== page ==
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Kidney Int. 1999 Dec;56(6):2248-53.

Echocardiography overestimates left ventricular mass in hemodialysis patients relative to magnetic resonance imaging.

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1
Renal Unit, Department of Medicine and Therapeutics, Glasgow, Scotland, United Kingdom.

Abstract

Echocardiography overestimates left ventricular mass in hemodialysis patients relative to magnetic resonance imaging.

BACKGROUND:

Left ventricular hypertrophy (LVH) is a common finding and a strong adverse prognostic factor in patients with chronic renal failure. An accurate method of measuring left ventricular mass (LV mass) is therefore a prerequisite in the management of these patients. Recent evidence has suggested that echocardiography overestimates LV mass in patients with essential hypertension, and this error increases with increasing LV mass.

METHODS:

We studied 35 patients on maintenance hemodialysis within 24 hours of their last dialysis. LV mass was measured by both echocardiography and magnetic resonance imaging (MRI) performed less than three hours apart. Clinic and ambulatory blood pressure (ABPM), resting echocardiogram, and blood sampling were performed at the same visit.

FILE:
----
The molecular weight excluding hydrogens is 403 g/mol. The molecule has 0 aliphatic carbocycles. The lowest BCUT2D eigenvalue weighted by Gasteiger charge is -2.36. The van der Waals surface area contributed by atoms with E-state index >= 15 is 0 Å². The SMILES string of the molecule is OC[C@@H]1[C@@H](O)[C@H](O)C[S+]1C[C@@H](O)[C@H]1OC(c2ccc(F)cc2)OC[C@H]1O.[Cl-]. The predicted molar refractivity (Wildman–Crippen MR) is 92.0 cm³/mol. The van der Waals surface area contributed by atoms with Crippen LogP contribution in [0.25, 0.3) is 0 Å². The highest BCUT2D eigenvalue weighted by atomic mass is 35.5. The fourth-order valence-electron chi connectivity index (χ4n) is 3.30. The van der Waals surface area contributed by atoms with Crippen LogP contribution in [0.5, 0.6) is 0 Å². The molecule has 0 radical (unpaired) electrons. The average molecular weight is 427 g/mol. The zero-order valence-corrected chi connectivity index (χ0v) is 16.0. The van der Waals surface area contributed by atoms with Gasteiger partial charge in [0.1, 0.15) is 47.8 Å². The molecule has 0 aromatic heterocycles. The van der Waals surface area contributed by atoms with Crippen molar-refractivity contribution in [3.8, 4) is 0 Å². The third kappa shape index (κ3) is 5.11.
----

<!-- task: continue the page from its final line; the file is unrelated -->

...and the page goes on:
RESULTS:

Thirty-two patients had results from both methods. Clinic blood pressure, ABPM, and QT dispersion all correlated with LV mass, with a stronger correlation observed for MRI values. Intraobserver and interobserver variability were significantly greater for echocardiography (although similar to other published data). Comparing the two methods, the difference in LV mass values (echo minus magnetic resonance) increased in a linear fashion with an increasing mean mass and chamber diameter.

CONCLUSIONS:

Echocardiography significantly overestimates LV mass relative to MRI in the presence of LVH and dilation. This overestimation is the result of assumptions made in the calculation of mass from echocardiography M-mode images, which are invalid when LV geometry is abnormal. This error is therefore amplified in dialysis patients, the majority of whom have LVH and in whom intravascular volume is constantly changing.

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